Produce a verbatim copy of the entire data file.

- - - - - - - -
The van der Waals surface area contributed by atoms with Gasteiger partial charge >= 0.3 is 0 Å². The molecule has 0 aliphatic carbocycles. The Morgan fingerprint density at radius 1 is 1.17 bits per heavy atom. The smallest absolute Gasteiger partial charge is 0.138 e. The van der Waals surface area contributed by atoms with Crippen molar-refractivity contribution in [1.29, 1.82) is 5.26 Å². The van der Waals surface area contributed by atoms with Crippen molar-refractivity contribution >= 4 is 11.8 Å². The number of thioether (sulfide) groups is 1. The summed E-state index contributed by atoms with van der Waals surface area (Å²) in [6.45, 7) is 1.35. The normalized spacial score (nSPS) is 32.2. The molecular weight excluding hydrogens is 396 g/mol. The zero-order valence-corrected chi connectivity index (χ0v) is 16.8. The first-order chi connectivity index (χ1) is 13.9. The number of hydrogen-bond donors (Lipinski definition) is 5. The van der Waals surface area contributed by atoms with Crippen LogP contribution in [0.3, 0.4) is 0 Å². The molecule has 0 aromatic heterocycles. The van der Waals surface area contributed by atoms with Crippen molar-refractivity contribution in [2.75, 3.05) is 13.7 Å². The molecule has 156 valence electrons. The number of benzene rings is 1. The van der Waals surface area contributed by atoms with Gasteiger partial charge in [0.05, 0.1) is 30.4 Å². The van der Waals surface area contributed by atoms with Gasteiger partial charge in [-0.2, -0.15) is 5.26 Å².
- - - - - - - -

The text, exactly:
The van der Waals surface area contributed by atoms with Gasteiger partial charge >= 0.3 is 0 Å². The molecule has 0 aliphatic carbocycles. The Morgan fingerprint density at radius 1 is 1.17 bits per heavy atom. The smallest absolute Gasteiger partial charge is 0.138 e. The van der Waals surface area contributed by atoms with Crippen molar-refractivity contribution in [1.29, 1.82) is 5.26 Å². The van der Waals surface area contributed by atoms with Crippen molar-refractivity contribution >= 4 is 11.8 Å². The number of thioether (sulfide) groups is 1. The summed E-state index contributed by atoms with van der Waals surface area (Å²) in [6.45, 7) is 1.35. The normalized spacial score (nSPS) is 32.2. The molecular weight excluding hydrogens is 396 g/mol. The zero-order valence-corrected chi connectivity index (χ0v) is 16.8. The first-order chi connectivity index (χ1) is 13.9. The number of hydrogen-bond donors (Lipinski definition) is 5. The van der Waals surface area contributed by atoms with Crippen LogP contribution in [0.3, 0.4) is 0 Å². The molecule has 0 aromatic heterocycles. The van der Waals surface area contributed by atoms with Crippen molar-refractivity contribution in [2.75, 3.05) is 13.7 Å². The molecule has 156 valence electrons. The number of benzene rings is 1. The van der Waals surface area contributed by atoms with Gasteiger partial charge in [0.05, 0.1) is 30.4 Å². The van der Waals surface area contributed by atoms with Gasteiger partial charge in [-0.2, -0.15) is 5.26 Å².